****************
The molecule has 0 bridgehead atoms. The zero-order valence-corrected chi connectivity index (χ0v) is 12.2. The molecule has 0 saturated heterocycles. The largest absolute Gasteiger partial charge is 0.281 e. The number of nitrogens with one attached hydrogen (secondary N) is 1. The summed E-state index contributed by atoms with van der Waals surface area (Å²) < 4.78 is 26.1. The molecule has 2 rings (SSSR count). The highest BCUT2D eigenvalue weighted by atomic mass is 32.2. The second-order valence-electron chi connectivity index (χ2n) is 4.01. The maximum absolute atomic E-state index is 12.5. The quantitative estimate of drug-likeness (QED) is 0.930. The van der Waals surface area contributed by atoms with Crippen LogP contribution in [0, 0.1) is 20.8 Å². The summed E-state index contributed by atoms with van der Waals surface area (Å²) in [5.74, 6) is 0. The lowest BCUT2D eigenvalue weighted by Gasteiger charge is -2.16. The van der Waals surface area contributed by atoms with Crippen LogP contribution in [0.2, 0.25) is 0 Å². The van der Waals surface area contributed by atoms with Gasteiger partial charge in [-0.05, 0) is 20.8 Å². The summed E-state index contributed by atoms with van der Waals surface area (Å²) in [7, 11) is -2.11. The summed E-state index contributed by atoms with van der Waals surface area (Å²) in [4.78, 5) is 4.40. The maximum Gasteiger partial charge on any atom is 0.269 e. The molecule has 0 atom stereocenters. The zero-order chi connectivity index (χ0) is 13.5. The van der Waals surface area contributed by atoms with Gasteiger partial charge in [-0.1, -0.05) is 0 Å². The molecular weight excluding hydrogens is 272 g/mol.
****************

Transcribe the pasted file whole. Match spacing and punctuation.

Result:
The molecule has 0 bridgehead atoms. The zero-order valence-corrected chi connectivity index (χ0v) is 12.2. The molecule has 0 saturated heterocycles. The largest absolute Gasteiger partial charge is 0.281 e. The number of nitrogens with one attached hydrogen (secondary N) is 1. The summed E-state index contributed by atoms with van der Waals surface area (Å²) < 4.78 is 26.1. The molecule has 2 rings (SSSR count). The highest BCUT2D eigenvalue weighted by atomic mass is 32.2. The second-order valence-electron chi connectivity index (χ2n) is 4.01. The maximum absolute atomic E-state index is 12.5. The quantitative estimate of drug-likeness (QED) is 0.930. The van der Waals surface area contributed by atoms with Crippen LogP contribution in [0, 0.1) is 20.8 Å². The summed E-state index contributed by atoms with van der Waals surface area (Å²) in [5.74, 6) is 0. The lowest BCUT2D eigenvalue weighted by Gasteiger charge is -2.16. The van der Waals surface area contributed by atoms with Crippen LogP contribution in [0.2, 0.25) is 0 Å². The van der Waals surface area contributed by atoms with Gasteiger partial charge in [-0.05, 0) is 20.8 Å². The summed E-state index contributed by atoms with van der Waals surface area (Å²) in [7, 11) is -2.11. The summed E-state index contributed by atoms with van der Waals surface area (Å²) in [4.78, 5) is 4.40. The maximum Gasteiger partial charge on any atom is 0.269 e. The molecule has 0 atom stereocenters. The zero-order chi connectivity index (χ0) is 13.5. The van der Waals surface area contributed by atoms with Gasteiger partial charge in [-0.1, -0.05) is 0 Å². The molecular weight excluding hydrogens is 272 g/mol.